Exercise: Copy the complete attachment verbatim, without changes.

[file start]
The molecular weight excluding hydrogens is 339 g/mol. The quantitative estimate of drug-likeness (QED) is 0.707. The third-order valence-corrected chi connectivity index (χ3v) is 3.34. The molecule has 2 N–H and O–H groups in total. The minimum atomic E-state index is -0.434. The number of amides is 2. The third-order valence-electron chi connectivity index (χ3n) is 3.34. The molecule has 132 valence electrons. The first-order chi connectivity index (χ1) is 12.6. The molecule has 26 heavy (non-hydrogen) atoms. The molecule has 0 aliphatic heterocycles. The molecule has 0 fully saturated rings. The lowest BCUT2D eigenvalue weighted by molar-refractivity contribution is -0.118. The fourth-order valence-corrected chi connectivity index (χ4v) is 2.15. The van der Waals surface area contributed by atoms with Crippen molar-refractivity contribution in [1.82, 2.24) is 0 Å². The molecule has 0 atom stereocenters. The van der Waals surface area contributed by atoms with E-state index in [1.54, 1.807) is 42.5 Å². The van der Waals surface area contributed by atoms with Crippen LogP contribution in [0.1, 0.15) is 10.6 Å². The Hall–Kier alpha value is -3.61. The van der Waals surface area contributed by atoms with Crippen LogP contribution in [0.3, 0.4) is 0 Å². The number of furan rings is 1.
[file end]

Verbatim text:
The molecular weight excluding hydrogens is 339 g/mol. The quantitative estimate of drug-likeness (QED) is 0.707. The third-order valence-corrected chi connectivity index (χ3v) is 3.34. The molecule has 2 N–H and O–H groups in total. The minimum atomic E-state index is -0.434. The number of amides is 2. The third-order valence-electron chi connectivity index (χ3n) is 3.34. The molecule has 132 valence electrons. The first-order chi connectivity index (χ1) is 12.6. The molecule has 26 heavy (non-hydrogen) atoms. The molecule has 0 aliphatic heterocycles. The molecule has 0 fully saturated rings. The lowest BCUT2D eigenvalue weighted by molar-refractivity contribution is -0.118. The fourth-order valence-corrected chi connectivity index (χ4v) is 2.15. The van der Waals surface area contributed by atoms with Crippen molar-refractivity contribution in [1.82, 2.24) is 0 Å². The molecule has 0 atom stereocenters. The van der Waals surface area contributed by atoms with E-state index in [1.54, 1.807) is 42.5 Å². The van der Waals surface area contributed by atoms with Crippen LogP contribution in [0.1, 0.15) is 10.6 Å². The Hall–Kier alpha value is -3.61. The van der Waals surface area contributed by atoms with Crippen LogP contribution in [0.3, 0.4) is 0 Å². The number of furan rings is 1.